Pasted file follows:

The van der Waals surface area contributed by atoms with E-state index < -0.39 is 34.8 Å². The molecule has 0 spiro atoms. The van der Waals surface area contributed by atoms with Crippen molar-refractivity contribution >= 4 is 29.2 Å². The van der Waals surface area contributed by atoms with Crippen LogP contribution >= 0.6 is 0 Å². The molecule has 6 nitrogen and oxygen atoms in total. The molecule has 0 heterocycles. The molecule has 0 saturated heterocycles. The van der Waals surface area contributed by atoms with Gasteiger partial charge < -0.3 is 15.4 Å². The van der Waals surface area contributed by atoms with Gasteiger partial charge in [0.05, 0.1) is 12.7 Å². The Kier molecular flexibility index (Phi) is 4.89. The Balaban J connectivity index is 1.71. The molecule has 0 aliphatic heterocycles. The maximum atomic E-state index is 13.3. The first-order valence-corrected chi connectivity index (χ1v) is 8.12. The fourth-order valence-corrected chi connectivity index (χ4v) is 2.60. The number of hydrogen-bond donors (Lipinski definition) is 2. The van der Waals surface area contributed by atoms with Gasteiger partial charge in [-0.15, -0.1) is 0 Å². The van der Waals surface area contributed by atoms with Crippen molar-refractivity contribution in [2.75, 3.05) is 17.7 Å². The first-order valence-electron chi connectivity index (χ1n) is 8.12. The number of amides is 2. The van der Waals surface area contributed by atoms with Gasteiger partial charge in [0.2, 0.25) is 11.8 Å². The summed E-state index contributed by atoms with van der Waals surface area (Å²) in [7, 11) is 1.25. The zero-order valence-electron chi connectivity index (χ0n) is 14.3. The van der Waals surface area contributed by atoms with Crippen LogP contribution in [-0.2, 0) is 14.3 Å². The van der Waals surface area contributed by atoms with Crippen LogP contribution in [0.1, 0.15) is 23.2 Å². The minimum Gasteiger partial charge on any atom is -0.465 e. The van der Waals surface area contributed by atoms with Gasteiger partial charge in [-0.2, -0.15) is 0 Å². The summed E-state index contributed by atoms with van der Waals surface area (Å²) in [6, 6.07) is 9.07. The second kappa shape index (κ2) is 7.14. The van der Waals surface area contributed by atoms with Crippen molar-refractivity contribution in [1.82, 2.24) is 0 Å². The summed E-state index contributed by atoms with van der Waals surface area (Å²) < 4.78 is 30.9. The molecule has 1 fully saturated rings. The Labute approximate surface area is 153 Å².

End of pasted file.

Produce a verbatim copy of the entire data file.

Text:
The van der Waals surface area contributed by atoms with E-state index < -0.39 is 34.8 Å². The molecule has 0 spiro atoms. The van der Waals surface area contributed by atoms with Crippen molar-refractivity contribution >= 4 is 29.2 Å². The van der Waals surface area contributed by atoms with Crippen LogP contribution >= 0.6 is 0 Å². The molecule has 6 nitrogen and oxygen atoms in total. The molecule has 0 heterocycles. The molecule has 0 saturated heterocycles. The van der Waals surface area contributed by atoms with Gasteiger partial charge < -0.3 is 15.4 Å². The van der Waals surface area contributed by atoms with Gasteiger partial charge in [0.05, 0.1) is 12.7 Å². The Kier molecular flexibility index (Phi) is 4.89. The Balaban J connectivity index is 1.71. The molecule has 0 aliphatic heterocycles. The maximum atomic E-state index is 13.3. The first-order valence-corrected chi connectivity index (χ1v) is 8.12. The fourth-order valence-corrected chi connectivity index (χ4v) is 2.60. The number of hydrogen-bond donors (Lipinski definition) is 2. The van der Waals surface area contributed by atoms with Gasteiger partial charge in [-0.15, -0.1) is 0 Å². The van der Waals surface area contributed by atoms with Crippen molar-refractivity contribution in [2.75, 3.05) is 17.7 Å². The first-order valence-electron chi connectivity index (χ1n) is 8.12. The number of amides is 2. The van der Waals surface area contributed by atoms with Gasteiger partial charge in [0.2, 0.25) is 11.8 Å². The summed E-state index contributed by atoms with van der Waals surface area (Å²) in [7, 11) is 1.25. The zero-order valence-electron chi connectivity index (χ0n) is 14.3. The van der Waals surface area contributed by atoms with Crippen LogP contribution in [-0.2, 0) is 14.3 Å². The van der Waals surface area contributed by atoms with Crippen LogP contribution in [0.1, 0.15) is 23.2 Å². The minimum Gasteiger partial charge on any atom is -0.465 e. The van der Waals surface area contributed by atoms with Gasteiger partial charge in [-0.2, -0.15) is 0 Å². The summed E-state index contributed by atoms with van der Waals surface area (Å²) in [6, 6.07) is 9.07. The second kappa shape index (κ2) is 7.14. The van der Waals surface area contributed by atoms with Crippen molar-refractivity contribution in [1.82, 2.24) is 0 Å². The summed E-state index contributed by atoms with van der Waals surface area (Å²) < 4.78 is 30.9. The molecule has 1 fully saturated rings. The Labute approximate surface area is 153 Å².